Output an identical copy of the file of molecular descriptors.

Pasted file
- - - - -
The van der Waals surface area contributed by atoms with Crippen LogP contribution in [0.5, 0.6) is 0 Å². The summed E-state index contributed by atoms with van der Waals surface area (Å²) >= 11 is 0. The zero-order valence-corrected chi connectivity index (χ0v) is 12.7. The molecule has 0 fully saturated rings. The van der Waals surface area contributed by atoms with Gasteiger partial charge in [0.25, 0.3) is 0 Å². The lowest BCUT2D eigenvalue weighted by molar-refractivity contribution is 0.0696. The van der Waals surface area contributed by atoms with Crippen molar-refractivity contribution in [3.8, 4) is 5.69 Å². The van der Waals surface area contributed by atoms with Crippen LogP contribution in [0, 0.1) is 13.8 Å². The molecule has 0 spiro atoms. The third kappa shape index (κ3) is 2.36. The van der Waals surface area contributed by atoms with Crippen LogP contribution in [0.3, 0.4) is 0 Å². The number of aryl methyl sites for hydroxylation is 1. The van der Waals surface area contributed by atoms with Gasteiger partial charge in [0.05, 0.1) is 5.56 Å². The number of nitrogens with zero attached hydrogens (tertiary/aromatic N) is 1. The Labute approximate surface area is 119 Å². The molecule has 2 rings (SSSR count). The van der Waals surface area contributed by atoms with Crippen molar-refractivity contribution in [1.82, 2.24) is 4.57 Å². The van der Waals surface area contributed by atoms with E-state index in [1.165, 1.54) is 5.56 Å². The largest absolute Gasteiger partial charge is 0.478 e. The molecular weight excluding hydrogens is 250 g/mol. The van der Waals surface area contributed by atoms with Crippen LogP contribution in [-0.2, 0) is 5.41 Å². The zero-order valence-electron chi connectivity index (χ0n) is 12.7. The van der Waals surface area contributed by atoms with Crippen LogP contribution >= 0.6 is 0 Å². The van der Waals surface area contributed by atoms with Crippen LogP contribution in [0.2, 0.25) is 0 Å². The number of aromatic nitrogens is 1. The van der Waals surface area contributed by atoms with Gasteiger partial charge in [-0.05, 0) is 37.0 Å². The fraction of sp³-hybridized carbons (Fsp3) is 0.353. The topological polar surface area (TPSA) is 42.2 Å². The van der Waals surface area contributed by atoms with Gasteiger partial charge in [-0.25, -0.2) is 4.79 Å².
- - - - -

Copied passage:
The van der Waals surface area contributed by atoms with Crippen LogP contribution in [0.5, 0.6) is 0 Å². The summed E-state index contributed by atoms with van der Waals surface area (Å²) >= 11 is 0. The zero-order valence-corrected chi connectivity index (χ0v) is 12.7. The molecule has 0 fully saturated rings. The van der Waals surface area contributed by atoms with Gasteiger partial charge in [0.25, 0.3) is 0 Å². The lowest BCUT2D eigenvalue weighted by molar-refractivity contribution is 0.0696. The van der Waals surface area contributed by atoms with Crippen molar-refractivity contribution in [3.8, 4) is 5.69 Å². The van der Waals surface area contributed by atoms with Crippen LogP contribution in [0, 0.1) is 13.8 Å². The molecule has 0 spiro atoms. The third kappa shape index (κ3) is 2.36. The van der Waals surface area contributed by atoms with Crippen LogP contribution in [0.3, 0.4) is 0 Å². The number of aryl methyl sites for hydroxylation is 1. The van der Waals surface area contributed by atoms with Gasteiger partial charge in [0.05, 0.1) is 5.56 Å². The number of nitrogens with zero attached hydrogens (tertiary/aromatic N) is 1. The Labute approximate surface area is 119 Å². The molecule has 2 rings (SSSR count). The van der Waals surface area contributed by atoms with Crippen molar-refractivity contribution in [1.82, 2.24) is 4.57 Å². The van der Waals surface area contributed by atoms with E-state index in [1.165, 1.54) is 5.56 Å². The largest absolute Gasteiger partial charge is 0.478 e. The molecular weight excluding hydrogens is 250 g/mol. The van der Waals surface area contributed by atoms with Crippen LogP contribution in [-0.2, 0) is 5.41 Å². The zero-order valence-electron chi connectivity index (χ0n) is 12.7. The van der Waals surface area contributed by atoms with Crippen LogP contribution >= 0.6 is 0 Å². The van der Waals surface area contributed by atoms with Crippen LogP contribution in [0.2, 0.25) is 0 Å². The number of aromatic nitrogens is 1. The van der Waals surface area contributed by atoms with Gasteiger partial charge in [-0.05, 0) is 37.0 Å². The fraction of sp³-hybridized carbons (Fsp3) is 0.353. The topological polar surface area (TPSA) is 42.2 Å². The van der Waals surface area contributed by atoms with Gasteiger partial charge in [-0.25, -0.2) is 4.79 Å².